US election: what do the Iowa results actually mean?

These are my Trump-tinted spectacles. Reuters/Mark Kauzlarich

The first US state to vote for the parties’ presidential nominees has spoken, and the results have shaken up an already chaotic race.

The Iowa caucuses delivered a blow to Republican frontrunner Donald Trump, who came in second behind firebrand conservative senator Ted Cruz. Florida senator Marco Rubio has shaken up that race, though, by finishing a strong third. Meanwhile, on the Democratic side, establishment favourite Hillary Clinton found herself less than 1% ahead of insurgent Vermont Senator Bernie Sanders.

For politicians, pundits and supporters alike, the Iowa caucuses are a something of a Rorsharch test; everyone sees something slightly different, or at least pretends to. For a variety of reasons – wildly variable turnout, the sheer number of candidates, the proportion of voters undecided – Iowa has traditionally been a very difficult state to poll, and because the caucus process is so complex and strange, the results are not necessarily as clear cut as they seem. But there are trends and historical precedents we can look to for guidance.

Tied up?

The Democratic result is arguably a major victory for Bernie Sanders. By managing to hold political titan Hillary Clinton to a near-tie, he can use this to help gather momentum for New Hampshire on February 9.

It is possible he could win there, but not seal the nomination. That could, though, damage Clinton. There is precedent for this: in 1972, Ed Muskie won in both Iowa and New Hampshire but lost the nomination to exuberant leftist George McGovern, who unexpectedly came second in both primaries but didn’t actually win a primary until Wisconsin voted three months later. McGovern then lost the general election in a catastrophic landslide.

What’s happening?! Reuters/Mark Kauzlarich

But in 1972, the Democrats were in disarray, having been out of power for four years, and a plethora of candidates were running; now there are two, both running to follow a successful two-term presidency. And while 1972’s top candidates had broadly similar resources, Clinton still has a huge advantage in terms of money and endorsements.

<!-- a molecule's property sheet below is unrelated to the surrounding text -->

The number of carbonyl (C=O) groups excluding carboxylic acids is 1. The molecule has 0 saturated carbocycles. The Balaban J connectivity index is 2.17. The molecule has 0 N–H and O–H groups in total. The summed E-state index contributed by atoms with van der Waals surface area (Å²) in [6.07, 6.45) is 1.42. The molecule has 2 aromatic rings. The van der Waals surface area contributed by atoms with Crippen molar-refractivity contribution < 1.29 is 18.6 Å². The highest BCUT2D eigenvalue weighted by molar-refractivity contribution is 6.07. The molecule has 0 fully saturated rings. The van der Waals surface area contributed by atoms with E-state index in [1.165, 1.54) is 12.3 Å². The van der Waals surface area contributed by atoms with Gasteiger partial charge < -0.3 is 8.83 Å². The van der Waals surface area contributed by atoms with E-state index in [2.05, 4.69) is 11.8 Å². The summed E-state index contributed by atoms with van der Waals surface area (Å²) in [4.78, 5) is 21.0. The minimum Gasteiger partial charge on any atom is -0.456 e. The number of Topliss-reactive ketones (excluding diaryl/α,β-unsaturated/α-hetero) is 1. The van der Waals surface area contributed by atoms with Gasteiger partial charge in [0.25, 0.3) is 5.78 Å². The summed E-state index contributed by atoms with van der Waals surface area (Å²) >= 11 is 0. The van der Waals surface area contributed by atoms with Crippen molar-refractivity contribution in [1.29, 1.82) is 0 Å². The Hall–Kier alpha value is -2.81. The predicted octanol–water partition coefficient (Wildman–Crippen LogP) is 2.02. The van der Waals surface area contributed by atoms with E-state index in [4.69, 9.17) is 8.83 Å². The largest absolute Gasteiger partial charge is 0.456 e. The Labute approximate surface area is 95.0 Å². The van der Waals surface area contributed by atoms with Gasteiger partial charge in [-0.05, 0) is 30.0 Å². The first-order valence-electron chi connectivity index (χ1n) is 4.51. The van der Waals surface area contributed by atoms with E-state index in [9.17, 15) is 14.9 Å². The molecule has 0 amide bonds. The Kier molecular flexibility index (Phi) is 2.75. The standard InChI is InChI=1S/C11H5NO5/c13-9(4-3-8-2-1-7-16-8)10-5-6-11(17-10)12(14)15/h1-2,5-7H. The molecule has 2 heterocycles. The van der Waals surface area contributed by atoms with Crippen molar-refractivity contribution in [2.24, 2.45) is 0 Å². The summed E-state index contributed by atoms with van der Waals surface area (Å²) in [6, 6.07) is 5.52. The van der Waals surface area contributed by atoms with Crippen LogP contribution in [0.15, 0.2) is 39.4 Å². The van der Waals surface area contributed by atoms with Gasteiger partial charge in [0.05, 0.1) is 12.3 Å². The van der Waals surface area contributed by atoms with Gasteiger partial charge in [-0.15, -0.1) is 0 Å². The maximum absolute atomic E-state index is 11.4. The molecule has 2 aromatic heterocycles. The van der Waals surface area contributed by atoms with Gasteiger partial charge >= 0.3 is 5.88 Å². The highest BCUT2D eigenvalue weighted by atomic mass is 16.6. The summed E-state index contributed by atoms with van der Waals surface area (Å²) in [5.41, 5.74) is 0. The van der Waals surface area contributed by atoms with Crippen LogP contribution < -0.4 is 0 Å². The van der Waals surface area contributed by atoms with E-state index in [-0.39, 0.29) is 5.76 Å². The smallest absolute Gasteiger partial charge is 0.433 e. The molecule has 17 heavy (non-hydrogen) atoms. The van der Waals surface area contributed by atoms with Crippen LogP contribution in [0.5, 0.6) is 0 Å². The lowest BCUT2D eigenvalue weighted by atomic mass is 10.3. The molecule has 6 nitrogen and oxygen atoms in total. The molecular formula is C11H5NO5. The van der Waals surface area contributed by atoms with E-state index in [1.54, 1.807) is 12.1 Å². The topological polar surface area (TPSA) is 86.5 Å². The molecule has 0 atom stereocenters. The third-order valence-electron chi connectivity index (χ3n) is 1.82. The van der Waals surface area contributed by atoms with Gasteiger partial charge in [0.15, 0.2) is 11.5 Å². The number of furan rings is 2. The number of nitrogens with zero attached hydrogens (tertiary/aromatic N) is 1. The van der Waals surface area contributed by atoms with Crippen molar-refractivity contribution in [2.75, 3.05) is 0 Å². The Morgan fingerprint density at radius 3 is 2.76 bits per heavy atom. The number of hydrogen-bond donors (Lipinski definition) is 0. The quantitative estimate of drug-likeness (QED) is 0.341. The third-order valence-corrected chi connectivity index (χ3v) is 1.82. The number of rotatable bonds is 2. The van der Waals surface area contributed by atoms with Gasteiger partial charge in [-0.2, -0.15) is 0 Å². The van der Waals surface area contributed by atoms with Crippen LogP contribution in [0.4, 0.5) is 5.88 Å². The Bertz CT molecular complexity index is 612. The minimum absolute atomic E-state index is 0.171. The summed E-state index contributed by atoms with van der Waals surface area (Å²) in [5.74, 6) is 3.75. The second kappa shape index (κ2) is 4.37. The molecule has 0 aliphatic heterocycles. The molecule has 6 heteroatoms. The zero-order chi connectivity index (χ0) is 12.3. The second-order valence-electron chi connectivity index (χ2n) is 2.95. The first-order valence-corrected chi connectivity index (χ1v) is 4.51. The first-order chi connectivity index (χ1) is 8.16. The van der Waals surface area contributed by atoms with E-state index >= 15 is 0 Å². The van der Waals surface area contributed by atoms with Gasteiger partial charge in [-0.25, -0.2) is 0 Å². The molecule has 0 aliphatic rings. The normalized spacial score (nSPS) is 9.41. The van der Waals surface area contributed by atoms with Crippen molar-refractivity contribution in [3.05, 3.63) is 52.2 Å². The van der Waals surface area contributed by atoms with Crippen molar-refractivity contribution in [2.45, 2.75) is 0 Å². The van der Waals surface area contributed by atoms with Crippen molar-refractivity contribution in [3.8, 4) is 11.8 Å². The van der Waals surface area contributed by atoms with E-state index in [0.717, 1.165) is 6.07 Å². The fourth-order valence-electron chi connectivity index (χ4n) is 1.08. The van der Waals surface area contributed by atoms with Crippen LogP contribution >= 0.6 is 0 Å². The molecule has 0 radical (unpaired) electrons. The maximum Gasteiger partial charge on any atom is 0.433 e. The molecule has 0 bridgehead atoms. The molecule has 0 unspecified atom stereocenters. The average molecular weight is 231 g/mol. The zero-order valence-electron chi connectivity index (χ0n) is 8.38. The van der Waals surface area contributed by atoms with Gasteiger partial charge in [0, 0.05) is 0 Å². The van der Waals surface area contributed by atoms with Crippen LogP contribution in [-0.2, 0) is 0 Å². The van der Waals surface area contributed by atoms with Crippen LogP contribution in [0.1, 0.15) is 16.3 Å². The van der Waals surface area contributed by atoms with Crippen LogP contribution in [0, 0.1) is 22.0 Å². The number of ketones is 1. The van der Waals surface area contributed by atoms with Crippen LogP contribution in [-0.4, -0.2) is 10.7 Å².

Sanders’s future beyond the early states is the big unknown. He has a slight local advantage in New Hampshire and Vermont – these are both small and very white states with long traditions of leftist progressivism. It remains to be seen whether he can carry his appeal in places with more varied demographics.

But regardless of whether he can win or not, the pundits have an interest in talking him up as if he can, since a two-horse race is much more ratings-friendly then the virtual Clinton coronation some were predicting just months ago.

Three-way brawl

Meanwhile, the closeness of the Republican race (and the fact that its delegates are awarded proportionally) mean that all three of the leading candidates can claim some kind of victory.

Doin’ it for the kids. Reuters/Dave Kaup

Cruz, Trump and Rubio are all busy presenting themselves as victors – Cruz on the basis that he actually won, Trump on the basis that he did well for a non-politician, and Rubio on the basis that he far exceeded expectations. These are all valid arguments, but also help illustrate the problems they face moving forwards.

Cruz won in part through his appeal to hardcore right-wingers and evangelicals, support bases he can’t rely on in every state – and certainly not in the general election. Trump’s second place finish, meanwhile, says a lot about how political perceptions can change in only a few months.

Until the late summer of 2015, few people thought Trump genuinely intended to run at all, so this result would have been shocking in the extreme. But because Trump has made an issue of the poll numbers, quoting the margin of his lead whenever possible, any result other than winning automatically makes him seem like a loser (a tag he’s been willing to apply to everybody else at the drop of a hat).

Cruz and Rubio both demonstrated to Trump that brand recognition and a bombastic media style are not necessarily enough to succeed, and having a good political organisation still matters. On that score, Trump is still much weaker than the other candidates in the upcoming states.

On a surge. Reuters/Joe Skipper

If momentum is the way we judge success, then Rubio had a very good night. That he enjoyed this sudden surge late in the day will give hope to the Republican establishment that both Trump and Cruz can be stopped.

If either of them gets the nomination (or even gets too close), more moderate Republican candidates standing in other contests could end up tarred with their extremism, making it harder for the party to win crucial seats in the House and Senate. And that’s just this year: the white-hot rhetoric about immigration, crime, Muslims and so on may already have poisoned the Republican brand for years to come.

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